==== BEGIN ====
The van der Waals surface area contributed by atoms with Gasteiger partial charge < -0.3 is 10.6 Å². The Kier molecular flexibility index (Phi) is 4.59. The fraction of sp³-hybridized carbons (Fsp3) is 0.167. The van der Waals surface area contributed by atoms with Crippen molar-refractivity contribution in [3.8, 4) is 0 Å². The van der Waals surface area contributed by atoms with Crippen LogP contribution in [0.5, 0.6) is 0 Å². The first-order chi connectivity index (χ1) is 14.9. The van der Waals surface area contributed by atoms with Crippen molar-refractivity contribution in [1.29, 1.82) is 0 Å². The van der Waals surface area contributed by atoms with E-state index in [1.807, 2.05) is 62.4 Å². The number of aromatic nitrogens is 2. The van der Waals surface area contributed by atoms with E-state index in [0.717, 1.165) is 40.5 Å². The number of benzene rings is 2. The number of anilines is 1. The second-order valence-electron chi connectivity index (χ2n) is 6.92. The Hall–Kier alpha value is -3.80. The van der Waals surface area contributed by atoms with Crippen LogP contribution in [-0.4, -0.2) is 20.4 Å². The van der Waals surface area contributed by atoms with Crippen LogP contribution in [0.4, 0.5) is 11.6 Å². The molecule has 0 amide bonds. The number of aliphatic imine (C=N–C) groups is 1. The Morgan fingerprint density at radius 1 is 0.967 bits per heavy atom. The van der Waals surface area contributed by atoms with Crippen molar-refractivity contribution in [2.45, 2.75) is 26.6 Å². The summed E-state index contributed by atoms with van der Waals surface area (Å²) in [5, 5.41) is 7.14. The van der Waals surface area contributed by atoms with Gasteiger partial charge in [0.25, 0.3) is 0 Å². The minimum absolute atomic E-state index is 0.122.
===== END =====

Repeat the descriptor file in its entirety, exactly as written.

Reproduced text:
The van der Waals surface area contributed by atoms with Gasteiger partial charge < -0.3 is 10.6 Å². The Kier molecular flexibility index (Phi) is 4.59. The fraction of sp³-hybridized carbons (Fsp3) is 0.167. The van der Waals surface area contributed by atoms with Crippen molar-refractivity contribution in [3.8, 4) is 0 Å². The van der Waals surface area contributed by atoms with Crippen LogP contribution in [0.5, 0.6) is 0 Å². The first-order chi connectivity index (χ1) is 14.9. The van der Waals surface area contributed by atoms with Crippen molar-refractivity contribution in [1.29, 1.82) is 0 Å². The van der Waals surface area contributed by atoms with E-state index in [1.807, 2.05) is 62.4 Å². The number of aromatic nitrogens is 2. The van der Waals surface area contributed by atoms with E-state index in [0.717, 1.165) is 40.5 Å². The number of benzene rings is 2. The number of anilines is 1. The second-order valence-electron chi connectivity index (χ2n) is 6.92. The Hall–Kier alpha value is -3.80. The van der Waals surface area contributed by atoms with Crippen LogP contribution in [-0.4, -0.2) is 20.4 Å². The van der Waals surface area contributed by atoms with Crippen LogP contribution in [0.4, 0.5) is 11.6 Å². The molecule has 0 amide bonds. The number of aliphatic imine (C=N–C) groups is 1. The Morgan fingerprint density at radius 1 is 0.967 bits per heavy atom. The van der Waals surface area contributed by atoms with Crippen molar-refractivity contribution in [2.45, 2.75) is 26.6 Å². The summed E-state index contributed by atoms with van der Waals surface area (Å²) in [5, 5.41) is 7.14. The van der Waals surface area contributed by atoms with Gasteiger partial charge in [0.25, 0.3) is 0 Å². The minimum absolute atomic E-state index is 0.122.